Learn how to make the best Vietnamese fresh spring rolls with savory umami dipping sauce. Perfect as an appetizer, snack, or a light meal.
I am happy to say that there are lots of great Vietnamese restaurants here in the U.S. When we go to Vietnamese restaurants, there are only two things that we eat most of the time. Pho noodles and the Vietnamese spring rolls. I told my hubby if it didn’t seem right if I didn’t learn how to make the spring rolls. After all, I like them so much. My mom loves them too.
The term spring roll and summer roll are used interchangeably by most people. You may be thinking that spring roll is always fried. The Chinese version of spring rolls or egg rolls is fried. Goi cuon isn’t fried. The fried version is cha gio, which has slightly different filling than goi cuon. I think the main bulk of the work was preparing the ingredients. Working with the delicate rice paper wasn’t as difficult as I thought either. The thin transparent wrap is surprisingly resilient (under my not-so-gentle hands).
Some like to eat it with hoisin sauce too. I don’t like it with hoisin sauce but I love this fish sauce dipping sauce!
Not a day without some sort of chili in my life !!!
Vietnamese Fresh Spring Rolls (Goi Cuon)
- 12 large unpeeled shrimp , fresh or frozen (thawed)
- 12 thin slices of Vietnamese ham (cha lua)
- 8- 10 oz dried rice vermicelli noodles
- 12 rice papers (about 8 inches in diameter)
- 12 lettuce leaves (trim off the hard stems)
- ½ cup packed fresh mint leaves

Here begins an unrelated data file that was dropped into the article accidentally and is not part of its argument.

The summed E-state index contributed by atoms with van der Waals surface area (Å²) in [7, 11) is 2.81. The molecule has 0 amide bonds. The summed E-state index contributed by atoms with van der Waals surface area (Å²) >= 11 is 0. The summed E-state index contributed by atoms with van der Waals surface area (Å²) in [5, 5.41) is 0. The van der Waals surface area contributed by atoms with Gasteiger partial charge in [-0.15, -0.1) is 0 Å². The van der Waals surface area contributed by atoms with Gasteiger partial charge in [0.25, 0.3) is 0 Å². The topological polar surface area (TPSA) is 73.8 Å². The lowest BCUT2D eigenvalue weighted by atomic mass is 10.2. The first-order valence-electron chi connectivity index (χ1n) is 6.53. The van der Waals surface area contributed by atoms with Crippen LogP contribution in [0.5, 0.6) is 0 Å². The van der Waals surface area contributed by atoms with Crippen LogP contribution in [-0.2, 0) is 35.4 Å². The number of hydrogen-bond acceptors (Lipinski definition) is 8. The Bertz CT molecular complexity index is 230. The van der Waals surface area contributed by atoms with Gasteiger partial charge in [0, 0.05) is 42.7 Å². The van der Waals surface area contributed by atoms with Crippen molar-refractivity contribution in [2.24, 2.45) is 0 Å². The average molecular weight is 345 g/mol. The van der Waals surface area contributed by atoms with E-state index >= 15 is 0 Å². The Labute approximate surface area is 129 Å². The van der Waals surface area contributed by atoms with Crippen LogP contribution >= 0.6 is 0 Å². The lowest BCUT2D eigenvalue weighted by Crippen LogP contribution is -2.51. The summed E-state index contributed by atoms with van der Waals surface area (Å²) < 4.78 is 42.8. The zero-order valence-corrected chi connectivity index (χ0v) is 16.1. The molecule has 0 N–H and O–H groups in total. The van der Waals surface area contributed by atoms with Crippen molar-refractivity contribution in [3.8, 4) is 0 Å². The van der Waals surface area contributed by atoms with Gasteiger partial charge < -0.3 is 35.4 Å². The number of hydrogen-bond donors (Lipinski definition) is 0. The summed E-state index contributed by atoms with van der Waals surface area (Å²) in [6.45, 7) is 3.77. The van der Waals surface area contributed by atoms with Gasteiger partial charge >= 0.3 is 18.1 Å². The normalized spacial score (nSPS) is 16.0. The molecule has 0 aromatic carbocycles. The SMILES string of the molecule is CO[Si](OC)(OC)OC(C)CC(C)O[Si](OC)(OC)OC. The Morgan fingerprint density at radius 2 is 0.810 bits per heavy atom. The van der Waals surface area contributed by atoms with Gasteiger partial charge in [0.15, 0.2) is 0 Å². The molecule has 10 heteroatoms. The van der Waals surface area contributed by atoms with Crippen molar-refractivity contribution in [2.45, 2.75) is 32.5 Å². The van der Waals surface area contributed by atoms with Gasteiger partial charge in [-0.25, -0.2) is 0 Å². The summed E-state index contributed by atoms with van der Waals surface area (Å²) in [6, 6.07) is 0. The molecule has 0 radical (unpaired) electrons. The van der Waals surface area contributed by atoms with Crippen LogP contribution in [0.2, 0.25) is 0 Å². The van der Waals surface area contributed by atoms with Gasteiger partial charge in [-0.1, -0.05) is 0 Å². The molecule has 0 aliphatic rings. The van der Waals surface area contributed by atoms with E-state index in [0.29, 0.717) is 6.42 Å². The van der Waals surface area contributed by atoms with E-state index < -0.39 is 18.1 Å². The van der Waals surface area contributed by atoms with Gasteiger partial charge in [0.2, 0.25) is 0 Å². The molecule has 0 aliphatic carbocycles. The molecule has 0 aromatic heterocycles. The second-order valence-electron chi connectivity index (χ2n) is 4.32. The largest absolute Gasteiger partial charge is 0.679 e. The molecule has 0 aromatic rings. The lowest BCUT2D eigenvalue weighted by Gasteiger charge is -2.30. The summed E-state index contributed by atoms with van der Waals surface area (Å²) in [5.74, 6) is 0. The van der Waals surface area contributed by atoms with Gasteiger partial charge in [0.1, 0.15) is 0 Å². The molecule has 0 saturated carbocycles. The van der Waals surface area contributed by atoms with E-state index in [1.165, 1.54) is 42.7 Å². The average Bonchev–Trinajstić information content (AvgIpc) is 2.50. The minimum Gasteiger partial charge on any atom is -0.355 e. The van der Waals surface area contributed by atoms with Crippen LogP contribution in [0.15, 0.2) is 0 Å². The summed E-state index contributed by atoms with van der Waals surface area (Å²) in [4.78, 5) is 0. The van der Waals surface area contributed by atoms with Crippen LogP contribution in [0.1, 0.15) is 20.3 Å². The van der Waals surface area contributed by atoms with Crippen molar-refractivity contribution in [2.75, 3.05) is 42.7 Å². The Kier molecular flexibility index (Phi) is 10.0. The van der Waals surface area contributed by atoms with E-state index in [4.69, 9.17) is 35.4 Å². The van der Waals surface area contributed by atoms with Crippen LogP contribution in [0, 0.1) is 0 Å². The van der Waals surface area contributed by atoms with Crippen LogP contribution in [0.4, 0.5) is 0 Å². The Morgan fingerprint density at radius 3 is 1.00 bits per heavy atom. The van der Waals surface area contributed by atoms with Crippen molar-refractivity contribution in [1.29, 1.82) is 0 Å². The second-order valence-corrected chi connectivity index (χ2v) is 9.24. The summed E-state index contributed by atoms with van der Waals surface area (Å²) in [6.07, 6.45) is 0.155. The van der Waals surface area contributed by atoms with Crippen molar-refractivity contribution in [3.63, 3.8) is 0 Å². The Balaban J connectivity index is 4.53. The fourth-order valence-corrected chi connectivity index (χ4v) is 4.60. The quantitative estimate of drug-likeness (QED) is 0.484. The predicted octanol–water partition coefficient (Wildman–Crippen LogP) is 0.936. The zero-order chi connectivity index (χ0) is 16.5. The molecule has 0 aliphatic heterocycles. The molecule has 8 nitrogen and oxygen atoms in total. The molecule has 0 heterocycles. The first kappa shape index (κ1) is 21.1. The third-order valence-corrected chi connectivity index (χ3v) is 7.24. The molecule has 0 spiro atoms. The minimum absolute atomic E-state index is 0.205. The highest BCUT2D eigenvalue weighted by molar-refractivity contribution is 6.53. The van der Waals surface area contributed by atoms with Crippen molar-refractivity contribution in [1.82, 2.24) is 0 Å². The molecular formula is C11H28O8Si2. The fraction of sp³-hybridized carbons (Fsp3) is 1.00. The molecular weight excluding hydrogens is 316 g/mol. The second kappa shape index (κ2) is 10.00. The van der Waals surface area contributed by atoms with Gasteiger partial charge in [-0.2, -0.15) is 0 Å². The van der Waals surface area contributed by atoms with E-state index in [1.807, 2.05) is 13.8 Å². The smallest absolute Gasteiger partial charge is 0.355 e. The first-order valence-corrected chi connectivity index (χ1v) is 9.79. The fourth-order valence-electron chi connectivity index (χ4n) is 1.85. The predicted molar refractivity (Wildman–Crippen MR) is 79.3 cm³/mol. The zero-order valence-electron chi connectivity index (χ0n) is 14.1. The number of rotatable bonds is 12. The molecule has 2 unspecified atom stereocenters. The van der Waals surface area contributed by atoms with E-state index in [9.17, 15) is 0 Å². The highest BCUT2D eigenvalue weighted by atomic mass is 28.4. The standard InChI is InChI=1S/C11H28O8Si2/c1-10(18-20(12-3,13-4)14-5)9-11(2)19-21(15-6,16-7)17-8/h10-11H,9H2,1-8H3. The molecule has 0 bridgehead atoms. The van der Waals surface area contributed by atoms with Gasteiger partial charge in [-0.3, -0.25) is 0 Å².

- 3-4 stalks of chives , cut into 12 thin slivers
- ¼ cup fish sauce
- ¼ cup warm water
- Juice of 1/2 lime
- 2 Tbsp sugar or more if you like it sweeter
- 1 small clove garlic , minced
- 2 Tbsp chopped roasted peanuts
- Mix all the ingredients for dipping sauce together and stir until the sugar dissolves. It can be kept in the refrigerator for up to 1 week max
- Use the knife to run through the back of the shrimp to remove the dark lines along the back. Keep the shells in tact, though (this is to prevent the shrimp from curling while being cooked). Bring a large pot of salted water to a boil. Drop in the shrimp (unpeeled), bring back to a boil, and cook just until pink and firm to the touch, 1 to 3 minutes. Lift out immediately with tongs or chopsticks and transfer to a plate to cool. Remove the shells when they are cool to touch. Set aside
- Bring the water back to a boil. Cook the noodles for 2 minutes (or follow package instruction), or until soft, and drain. Refresh with cold water, drain, and set aside
- Place a large bowl of warm water by your work area. Moisten a tea towel or cotton cloth thoroughly with water and lay it flat on the work surface. I didn't do this, but it is actually easier if you have a damp towel underneath as the rice paper won't be sticking to the plate. Working with 1 rice paper at a time, immerse the rice paper in the water. It will soften in less than 30 seconds. Lift it out and place it flat on the wet cloth
- Lay 1 piece of fresh lettuce and herbs on the lower portion of the wrap. Place a small handful of noodles on top of the lettuce, spreading them in a line across the lettuce. Place 2 shrimp halves (orange sides down) next to the lettuce. Top with two thin slices of cha lua. Fold both sides up. Place 1 sliver of chive in the middle then fold the bottom portion of the wrapper up and continue to roll up and gently tuck in as you roll up so that the roll is tight and nice
- Cover with a damp cloth or with plastic wrap, then repeat with the remaining rolls. Serve immediately, or set aside for up to 2 hours, covered with the damp cloth and plastic wrap to prevent the wrappers from drying out at room temperature. Serve on a platter or on individual plates, whole or cut crosswise in half
- Use a small spoon to drizzle on the sauce as you eat mouthful by mouthful 🙂
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